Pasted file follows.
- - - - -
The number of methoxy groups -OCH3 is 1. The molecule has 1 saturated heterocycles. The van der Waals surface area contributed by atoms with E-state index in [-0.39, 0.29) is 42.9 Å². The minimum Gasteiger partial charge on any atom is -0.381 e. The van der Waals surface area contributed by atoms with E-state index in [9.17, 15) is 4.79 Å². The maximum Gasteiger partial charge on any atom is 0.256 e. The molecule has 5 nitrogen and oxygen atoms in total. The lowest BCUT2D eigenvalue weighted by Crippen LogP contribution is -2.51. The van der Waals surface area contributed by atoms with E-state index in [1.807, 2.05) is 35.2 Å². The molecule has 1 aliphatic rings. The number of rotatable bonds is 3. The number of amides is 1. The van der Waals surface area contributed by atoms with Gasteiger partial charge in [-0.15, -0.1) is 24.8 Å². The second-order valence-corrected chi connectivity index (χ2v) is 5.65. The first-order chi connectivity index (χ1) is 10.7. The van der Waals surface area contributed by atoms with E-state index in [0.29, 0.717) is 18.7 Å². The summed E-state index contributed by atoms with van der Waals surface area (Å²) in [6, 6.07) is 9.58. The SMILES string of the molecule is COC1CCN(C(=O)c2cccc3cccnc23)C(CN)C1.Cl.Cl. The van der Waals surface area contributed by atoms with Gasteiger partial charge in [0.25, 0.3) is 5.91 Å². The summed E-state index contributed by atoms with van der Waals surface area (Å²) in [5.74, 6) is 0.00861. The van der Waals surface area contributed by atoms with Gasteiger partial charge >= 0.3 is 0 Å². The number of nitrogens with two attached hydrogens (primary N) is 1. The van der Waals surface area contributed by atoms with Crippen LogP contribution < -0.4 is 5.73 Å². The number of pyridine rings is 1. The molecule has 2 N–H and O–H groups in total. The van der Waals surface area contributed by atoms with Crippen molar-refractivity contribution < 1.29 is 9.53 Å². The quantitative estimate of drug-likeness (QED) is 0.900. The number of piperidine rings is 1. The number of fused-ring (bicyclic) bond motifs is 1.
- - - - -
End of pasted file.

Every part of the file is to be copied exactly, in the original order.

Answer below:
The number of methoxy groups -OCH3 is 1. The molecule has 1 saturated heterocycles. The van der Waals surface area contributed by atoms with E-state index in [-0.39, 0.29) is 42.9 Å². The minimum Gasteiger partial charge on any atom is -0.381 e. The van der Waals surface area contributed by atoms with E-state index in [9.17, 15) is 4.79 Å². The maximum Gasteiger partial charge on any atom is 0.256 e. The molecule has 5 nitrogen and oxygen atoms in total. The lowest BCUT2D eigenvalue weighted by Crippen LogP contribution is -2.51. The van der Waals surface area contributed by atoms with E-state index in [1.807, 2.05) is 35.2 Å². The molecule has 1 aliphatic rings. The number of rotatable bonds is 3. The number of amides is 1. The van der Waals surface area contributed by atoms with Gasteiger partial charge in [-0.15, -0.1) is 24.8 Å². The second-order valence-corrected chi connectivity index (χ2v) is 5.65. The first-order chi connectivity index (χ1) is 10.7. The van der Waals surface area contributed by atoms with E-state index in [0.29, 0.717) is 18.7 Å². The summed E-state index contributed by atoms with van der Waals surface area (Å²) in [6, 6.07) is 9.58. The SMILES string of the molecule is COC1CCN(C(=O)c2cccc3cccnc23)C(CN)C1.Cl.Cl. The van der Waals surface area contributed by atoms with Gasteiger partial charge in [0.25, 0.3) is 5.91 Å². The summed E-state index contributed by atoms with van der Waals surface area (Å²) in [5.74, 6) is 0.00861. The van der Waals surface area contributed by atoms with Gasteiger partial charge >= 0.3 is 0 Å². The number of nitrogens with two attached hydrogens (primary N) is 1. The van der Waals surface area contributed by atoms with Crippen LogP contribution < -0.4 is 5.73 Å². The number of pyridine rings is 1. The molecule has 2 N–H and O–H groups in total. The van der Waals surface area contributed by atoms with Crippen molar-refractivity contribution < 1.29 is 9.53 Å². The quantitative estimate of drug-likeness (QED) is 0.900. The number of piperidine rings is 1. The number of fused-ring (bicyclic) bond motifs is 1.